Every spring I diligently visit the local garden center and purchase tomato plants. I am not an avid gardener, but I enjoy looking at all the varieties and dreaming of the beautiful fruit I might harvest. So I dutifully planted my three plants, mulched them and carefully placed cages around them, and waited.
Last week, my efforts were rewarded when I picked my first tomato of the season. Now if I am honest, I will tell you it was not the most beautiful one I have ever seen. Actually, it was rather small and a bit lopsided, but to me it was stunning. It was fresh off the vine and still warm from the sun. I spent a few minutes anticipating what I might do with it. It would certainly spruce up my salad or make a great BLT. Ultimately I decided it needed no enhancement at all. I took it into the kitchen, gave it a quick wash and slowly devoured it. Perfecto!
This is peak time to enjoy locally grown tomatoes, either from your own garden or obtained from the local farmers markets. And that leads to a question I am frequently asked.
What is the best way to seed a fresh tomato? Why do recipes often call for removing seeds from a tomato?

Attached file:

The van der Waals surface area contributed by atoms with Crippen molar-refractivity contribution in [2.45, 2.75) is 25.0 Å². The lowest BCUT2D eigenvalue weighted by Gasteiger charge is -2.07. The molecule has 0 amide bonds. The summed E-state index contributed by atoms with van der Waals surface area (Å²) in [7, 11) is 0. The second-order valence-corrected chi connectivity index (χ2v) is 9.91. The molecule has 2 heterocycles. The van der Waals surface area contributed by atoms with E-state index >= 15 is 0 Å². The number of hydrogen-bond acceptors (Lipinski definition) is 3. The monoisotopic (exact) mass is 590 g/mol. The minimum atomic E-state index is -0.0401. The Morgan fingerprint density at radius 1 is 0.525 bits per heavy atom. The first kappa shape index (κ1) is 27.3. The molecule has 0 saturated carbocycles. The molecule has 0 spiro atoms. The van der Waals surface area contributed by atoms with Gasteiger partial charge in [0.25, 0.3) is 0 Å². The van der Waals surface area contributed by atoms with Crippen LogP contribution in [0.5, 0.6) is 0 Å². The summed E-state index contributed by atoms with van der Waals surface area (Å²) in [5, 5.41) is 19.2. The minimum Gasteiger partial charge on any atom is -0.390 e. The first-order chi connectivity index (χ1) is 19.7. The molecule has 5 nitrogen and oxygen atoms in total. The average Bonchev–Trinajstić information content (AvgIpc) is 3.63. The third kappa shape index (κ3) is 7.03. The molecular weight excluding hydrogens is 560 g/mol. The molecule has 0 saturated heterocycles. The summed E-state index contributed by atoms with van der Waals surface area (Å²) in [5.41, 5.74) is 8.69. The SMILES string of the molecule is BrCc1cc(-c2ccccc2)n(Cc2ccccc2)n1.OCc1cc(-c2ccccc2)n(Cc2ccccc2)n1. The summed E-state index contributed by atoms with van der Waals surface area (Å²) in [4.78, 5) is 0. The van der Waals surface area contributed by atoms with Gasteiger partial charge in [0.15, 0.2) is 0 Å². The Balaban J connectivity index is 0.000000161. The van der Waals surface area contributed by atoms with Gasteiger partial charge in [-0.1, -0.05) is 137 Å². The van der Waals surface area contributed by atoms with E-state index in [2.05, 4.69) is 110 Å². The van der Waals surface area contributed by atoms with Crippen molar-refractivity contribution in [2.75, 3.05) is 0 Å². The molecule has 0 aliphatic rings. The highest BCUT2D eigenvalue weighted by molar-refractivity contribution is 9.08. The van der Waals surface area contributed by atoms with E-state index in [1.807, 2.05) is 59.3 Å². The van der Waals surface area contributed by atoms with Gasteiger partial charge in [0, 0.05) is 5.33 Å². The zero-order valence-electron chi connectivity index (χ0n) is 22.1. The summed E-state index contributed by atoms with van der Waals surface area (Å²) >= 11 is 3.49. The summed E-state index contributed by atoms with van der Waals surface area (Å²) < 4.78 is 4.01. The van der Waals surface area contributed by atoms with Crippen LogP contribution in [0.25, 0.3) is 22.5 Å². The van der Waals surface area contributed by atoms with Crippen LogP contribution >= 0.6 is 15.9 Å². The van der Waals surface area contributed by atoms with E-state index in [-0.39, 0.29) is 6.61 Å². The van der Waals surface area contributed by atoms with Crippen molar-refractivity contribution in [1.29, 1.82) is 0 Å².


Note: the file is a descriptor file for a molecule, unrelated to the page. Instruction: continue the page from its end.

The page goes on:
Now that we are into tomato season, I hope you are enjoying some fresh-picked, locally grown ones. Often we don't need to bother seeding a tomato, particularly when we serve it sliced, in a salad, etc. Usually tomatoes are seeded when the juice and seeds will dilute the flavor of other ingredients or change the texture, such as in a fresh salsa.
And even then, the variety of tomatoes you are using should be taken into consideration. For instance, a Roma tomato generally has few seeds, so it is not an issue. Other varieties may be packed with seeds and juice which may need to be removed.
The most efficient way to seed a tomato is to cut the tomato crosswise around the "equator" and simply place each half in the palm of your hand and give it a good squeeze over the sink. It's quick, efficient, and now you have a seeded tomato.
I love using fresh herbs but don't always have them handy. In your opinion, are there any fresh herbs for which dried herbs are not a good substitute?
Fresh herbs are always wonderful and make our food taste really good. But there are times when they are not available, and dried herbs are a good substitute. Dried herbs are dehydrated and have a concentrated flavor. A general rule of thumb is to use only one-third the amount of dried herbs as fresh. For example, instead of one tablespoon of chopped fresh herbs you would use 1 teaspoon dried herbs.
The only dried herbs that I avoid are dried parsley and dried cilantro; they have little flavor, and fresh parsley and cilantro are always available in supermarkets.